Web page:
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// -*- mode: c++; c-basic-offset:4 -*-

// This file is part of libdap, A C++ implementation of the OPeNDAP Data
// Access Protocol.

// Copyright (c) 2002,2003 OPeNDAP, Inc.
// Author: James Gallagher <>
// This library is free software; you can redistribute it and/or
// modify it under the terms of the GNU Lesser General Public
// License as published by the Free Software Foundation; either
// version 2.1 of the License, or (at your option) any later version.
// This library is distributed in the hope that it will be useful,
// but WITHOUT ANY WARRANTY; without even the implied warranty of
// Lesser General Public License for more details.
// You should have received a copy of the GNU Lesser General Public
// License along with this library; if not, write to the Free Software
// Foundation, Inc., 51 Franklin Street, Fifth Floor, Boston, MA  02110-1301  USA
// You can contact OPeNDAP, Inc. at PO Box 112, Saunderstown, RI. 02874-0112.

// (c) COPYRIGHT URI/MIT 1995-1999
// Please first read the full copyright statement in the file COPYRIGHT_URI.
// Authors:
// jhrg,jimg James Gallagher <>

// Interface for the CE Clause class.

#ifndef _clause_h
#define _clause_h

#ifndef _expr_h
#include "expr.h"

#ifndef _rvalue_h
#include "RValue.h"

namespace libdap

/** The selection part of a a DAP constraint expression may contain one or
    more clauses, separated by ampersands (\&). This is modeled in the DDS
    class structure as a singly-linked list of Clause objects. In addition, a
    constraint expression may be a single function call, also represented in
    the DDS using an instance of Clause.

    Each clause object can contain a representation of one of three
    possible forms:


    <li> A relational clause, where an operator tests the relation
    between two operands.  This kind of clause evaluates to a boolean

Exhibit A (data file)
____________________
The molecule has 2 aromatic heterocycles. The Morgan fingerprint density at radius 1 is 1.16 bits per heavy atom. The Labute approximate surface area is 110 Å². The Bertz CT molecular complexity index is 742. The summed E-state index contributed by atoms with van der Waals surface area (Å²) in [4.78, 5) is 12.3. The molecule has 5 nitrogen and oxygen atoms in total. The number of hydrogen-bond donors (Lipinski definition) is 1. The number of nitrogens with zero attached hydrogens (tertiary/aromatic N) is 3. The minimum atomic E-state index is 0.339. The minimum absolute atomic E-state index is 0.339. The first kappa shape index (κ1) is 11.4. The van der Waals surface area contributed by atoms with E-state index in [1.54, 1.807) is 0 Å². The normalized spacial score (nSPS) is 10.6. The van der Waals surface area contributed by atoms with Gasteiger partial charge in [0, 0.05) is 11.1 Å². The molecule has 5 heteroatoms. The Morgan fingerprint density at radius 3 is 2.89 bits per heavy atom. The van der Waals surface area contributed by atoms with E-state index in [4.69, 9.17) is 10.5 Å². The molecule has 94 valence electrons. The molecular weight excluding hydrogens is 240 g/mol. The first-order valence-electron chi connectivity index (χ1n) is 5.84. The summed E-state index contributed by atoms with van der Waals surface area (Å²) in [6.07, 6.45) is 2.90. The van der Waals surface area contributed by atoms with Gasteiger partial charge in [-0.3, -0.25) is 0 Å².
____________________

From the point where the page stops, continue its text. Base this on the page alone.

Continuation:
value. For example: <tt>a > b</tt>.

    <li> A boolean function, where some function operates on
    arguments in the clause to return a boolean value.  For example,
    consider a scalar A and a list L.  The clause <tt>find(A,L)</tt> might
    return TRUE if A is a member of L (if the <tt>find()</tt> function is

    <li> A clause that returns a pointer to a DAP BaseType value.
    This is a clause that evaluates to some data value (be it scalar
    or vector).  For example, <tt>sig0()</tt> might be included in the
    constraint expression parser to calculate density from pressure,
    temperature, and salinity.  In this case, <tt>sig0(p,t,s)</tt> would be a
    clause that evaluates to a data value.


    This might be a bit confusing; in the first, and by far more common, form
    of constraint expressions (CEs) only the first two types of clauses may
    appear. In the second form of the CE only the last type of clause may
    occur. The Clause class, however, can store them all.

    The Clause object holds the constraint expression <i>after</i> it
    has been parsed.  The parser renders the relational operator into
    an integer, and the functions into pointers.

    @brief Holds a fragment of a constraint expression.
    @see DDS::parse_constraint */
struct Clause

    /** The relational operator, if any. */
    int _op;
    /** A pointer to a valid boolean function. */
    bool_func _b_func;

    /** A pointer to a valid function that returns a pointer to a
    BaseType. */
    btp_func _bt_func;

    int _argc;   // arg count
    rvalue *_arg1;  // only for operator
    rvalue_list *_args;  // vector arg

    Clause(const Clause &);
    Clause &operator=(const Clause &);

    Clause(const int oper, rvalue *a1, rvalue_list *rv);
    Clause(bool_func func, rvalue_list *rv);
    Clause(btp_func func, rvalue_list *rv);

    virtual ~Clause();

    bool OK();

    bool boolean_clause();

    bool value_clause();

    bool value(DDS &dds);

    bool value(DDS &dds, BaseType **value);

} // namespace libdap

#endif // _clause_h